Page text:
So a few people have started using DasBlog Core and could not be happier! It is mostly folks who are remembering the old days of the DasBlog classic and yearn to get that content back. By far the most rewarding comment I have received was how easy it was to simply copy the old Content folder into .NET Core and everything magically works. Of course that was the whole point, but I am glad to see that work validated with bloggers of yesteryear.
I recently split the wiki pages up as a first step:
- Configure your blog
- Create a blog post
- Designing a theme
- DasBlog architecture
- TagHelpers & Partial Views
- Migrating from DasBlog
What I am trying to do is imagine where someone, adopting the tool for the first time, might need help. I am attempting to look beyond what I know (almost without thinking now) and imagine what it must be like to approach installation and configuration without any of the background I take for granted. For me this defines how empathy should be employed in technology, by considering the experiences, feelings and thoughts of others.
In many ways it was the process of defining documentation that made me realize some of the practical limits of the DasBlog Core project. For example, I had assumed that editing my config files manually was a reasonable compromise, however, after trying to document some basic steps it became clear that my assumptions were naïve. I literally reordered my backlog of work to make it easier to document critical steps which in turn made it easier to use. My conclusion is that If you cannot explain a concept in a few short paragraphs, it is just too complex, and needs to be refined and possibly even redesigned.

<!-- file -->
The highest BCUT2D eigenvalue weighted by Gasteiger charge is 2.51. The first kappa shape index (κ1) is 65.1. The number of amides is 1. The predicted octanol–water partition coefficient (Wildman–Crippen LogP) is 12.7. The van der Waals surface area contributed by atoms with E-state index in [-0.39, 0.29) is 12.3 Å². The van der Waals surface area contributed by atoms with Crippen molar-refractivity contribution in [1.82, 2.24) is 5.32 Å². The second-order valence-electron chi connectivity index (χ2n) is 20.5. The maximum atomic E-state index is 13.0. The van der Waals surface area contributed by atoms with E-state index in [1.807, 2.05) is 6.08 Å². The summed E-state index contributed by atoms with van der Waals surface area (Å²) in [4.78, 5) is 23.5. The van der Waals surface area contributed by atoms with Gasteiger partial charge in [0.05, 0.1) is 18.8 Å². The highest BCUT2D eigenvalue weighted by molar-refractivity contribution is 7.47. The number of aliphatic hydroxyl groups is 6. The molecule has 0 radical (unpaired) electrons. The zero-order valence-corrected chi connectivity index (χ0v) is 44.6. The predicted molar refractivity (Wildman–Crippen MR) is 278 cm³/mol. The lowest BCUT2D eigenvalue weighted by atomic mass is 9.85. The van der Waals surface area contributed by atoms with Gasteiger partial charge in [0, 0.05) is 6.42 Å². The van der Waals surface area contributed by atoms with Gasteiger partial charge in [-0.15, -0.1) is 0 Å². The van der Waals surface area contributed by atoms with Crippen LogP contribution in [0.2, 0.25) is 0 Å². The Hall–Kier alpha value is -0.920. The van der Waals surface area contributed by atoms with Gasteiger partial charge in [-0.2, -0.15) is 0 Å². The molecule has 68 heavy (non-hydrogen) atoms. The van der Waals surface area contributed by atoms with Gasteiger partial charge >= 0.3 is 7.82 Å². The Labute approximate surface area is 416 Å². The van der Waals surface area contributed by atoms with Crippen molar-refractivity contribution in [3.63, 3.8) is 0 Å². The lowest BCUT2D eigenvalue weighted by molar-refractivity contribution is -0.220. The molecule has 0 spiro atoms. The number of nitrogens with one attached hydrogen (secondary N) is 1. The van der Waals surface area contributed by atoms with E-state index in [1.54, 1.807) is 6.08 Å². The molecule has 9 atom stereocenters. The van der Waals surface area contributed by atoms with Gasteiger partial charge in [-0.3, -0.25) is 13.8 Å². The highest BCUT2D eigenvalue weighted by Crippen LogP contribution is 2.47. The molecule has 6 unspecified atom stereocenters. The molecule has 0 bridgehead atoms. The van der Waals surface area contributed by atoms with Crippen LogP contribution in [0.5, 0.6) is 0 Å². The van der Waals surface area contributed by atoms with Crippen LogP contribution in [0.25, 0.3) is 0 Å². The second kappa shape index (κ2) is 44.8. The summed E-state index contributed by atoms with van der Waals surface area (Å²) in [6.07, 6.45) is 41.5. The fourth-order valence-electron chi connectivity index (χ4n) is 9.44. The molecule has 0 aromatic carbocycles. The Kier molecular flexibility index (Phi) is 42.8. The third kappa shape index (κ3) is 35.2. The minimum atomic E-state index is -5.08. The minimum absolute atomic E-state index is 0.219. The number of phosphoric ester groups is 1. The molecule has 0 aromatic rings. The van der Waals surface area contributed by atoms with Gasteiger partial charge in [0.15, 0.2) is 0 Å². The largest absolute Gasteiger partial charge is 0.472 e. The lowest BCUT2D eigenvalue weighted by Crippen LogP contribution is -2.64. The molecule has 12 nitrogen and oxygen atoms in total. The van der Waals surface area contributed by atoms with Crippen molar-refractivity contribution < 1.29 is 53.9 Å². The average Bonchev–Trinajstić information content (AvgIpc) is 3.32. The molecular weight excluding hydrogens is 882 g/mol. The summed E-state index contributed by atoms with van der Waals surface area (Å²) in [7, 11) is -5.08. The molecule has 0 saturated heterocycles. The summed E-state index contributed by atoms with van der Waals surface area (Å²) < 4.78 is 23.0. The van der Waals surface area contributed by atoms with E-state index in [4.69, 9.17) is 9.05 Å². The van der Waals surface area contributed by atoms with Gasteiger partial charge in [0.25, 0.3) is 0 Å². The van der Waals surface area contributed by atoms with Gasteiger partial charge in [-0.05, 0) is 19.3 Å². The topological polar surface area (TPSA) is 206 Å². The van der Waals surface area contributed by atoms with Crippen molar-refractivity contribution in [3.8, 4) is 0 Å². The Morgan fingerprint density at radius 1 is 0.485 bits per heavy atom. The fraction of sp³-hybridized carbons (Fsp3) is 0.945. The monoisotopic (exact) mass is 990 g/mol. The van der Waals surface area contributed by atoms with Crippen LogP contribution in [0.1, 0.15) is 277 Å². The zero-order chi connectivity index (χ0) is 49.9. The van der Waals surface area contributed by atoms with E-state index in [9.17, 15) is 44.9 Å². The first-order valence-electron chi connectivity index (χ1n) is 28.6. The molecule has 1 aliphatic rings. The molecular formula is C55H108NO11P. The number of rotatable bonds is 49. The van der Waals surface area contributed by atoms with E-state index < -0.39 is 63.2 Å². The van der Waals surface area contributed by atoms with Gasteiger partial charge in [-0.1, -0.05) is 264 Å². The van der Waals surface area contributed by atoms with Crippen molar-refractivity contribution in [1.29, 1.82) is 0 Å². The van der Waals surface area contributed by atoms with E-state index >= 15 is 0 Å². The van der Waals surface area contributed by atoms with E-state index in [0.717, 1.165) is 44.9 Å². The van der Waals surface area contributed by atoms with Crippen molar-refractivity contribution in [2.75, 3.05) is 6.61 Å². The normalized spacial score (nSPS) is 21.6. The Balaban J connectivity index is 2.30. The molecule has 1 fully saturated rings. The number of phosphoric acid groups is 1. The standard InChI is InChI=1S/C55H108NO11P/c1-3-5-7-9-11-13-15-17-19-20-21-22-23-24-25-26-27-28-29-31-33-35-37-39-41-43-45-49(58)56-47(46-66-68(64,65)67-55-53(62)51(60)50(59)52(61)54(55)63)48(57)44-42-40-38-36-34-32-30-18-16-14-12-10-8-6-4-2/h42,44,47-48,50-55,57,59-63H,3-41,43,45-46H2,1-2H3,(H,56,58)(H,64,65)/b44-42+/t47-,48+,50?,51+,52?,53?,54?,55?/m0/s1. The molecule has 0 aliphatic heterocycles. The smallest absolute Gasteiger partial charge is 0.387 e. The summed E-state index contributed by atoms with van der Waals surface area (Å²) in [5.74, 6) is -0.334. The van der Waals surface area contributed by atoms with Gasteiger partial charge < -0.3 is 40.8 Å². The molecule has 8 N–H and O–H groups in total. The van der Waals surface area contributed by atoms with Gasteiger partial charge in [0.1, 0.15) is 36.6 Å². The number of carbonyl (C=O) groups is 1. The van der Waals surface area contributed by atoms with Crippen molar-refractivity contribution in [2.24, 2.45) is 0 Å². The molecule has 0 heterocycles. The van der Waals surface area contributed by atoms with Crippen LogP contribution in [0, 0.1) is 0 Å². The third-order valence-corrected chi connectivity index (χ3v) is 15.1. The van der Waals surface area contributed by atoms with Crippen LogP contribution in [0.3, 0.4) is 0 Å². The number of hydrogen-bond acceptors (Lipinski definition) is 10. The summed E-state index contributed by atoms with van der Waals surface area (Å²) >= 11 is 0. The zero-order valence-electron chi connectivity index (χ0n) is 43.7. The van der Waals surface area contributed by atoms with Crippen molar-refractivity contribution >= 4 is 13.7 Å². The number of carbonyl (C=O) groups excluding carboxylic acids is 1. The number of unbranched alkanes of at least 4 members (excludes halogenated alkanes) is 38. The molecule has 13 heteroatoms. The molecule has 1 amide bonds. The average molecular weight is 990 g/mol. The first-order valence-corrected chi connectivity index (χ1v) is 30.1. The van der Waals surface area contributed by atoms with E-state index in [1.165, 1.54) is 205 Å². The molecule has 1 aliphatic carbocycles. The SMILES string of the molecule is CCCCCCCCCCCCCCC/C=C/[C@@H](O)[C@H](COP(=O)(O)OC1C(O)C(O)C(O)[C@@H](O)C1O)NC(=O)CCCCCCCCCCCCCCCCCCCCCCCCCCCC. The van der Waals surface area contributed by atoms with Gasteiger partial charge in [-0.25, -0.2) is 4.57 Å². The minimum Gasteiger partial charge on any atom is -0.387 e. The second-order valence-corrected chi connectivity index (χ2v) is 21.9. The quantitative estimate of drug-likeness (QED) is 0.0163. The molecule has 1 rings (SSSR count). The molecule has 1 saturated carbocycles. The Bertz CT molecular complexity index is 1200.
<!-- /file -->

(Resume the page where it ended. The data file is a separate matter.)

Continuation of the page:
I love the quote “The limits of my language mean the limits of my world” because it expresses succinctly the idea that our skills in developing accessible language (documentation in this case), can limit our effective engagement with the world (or product).true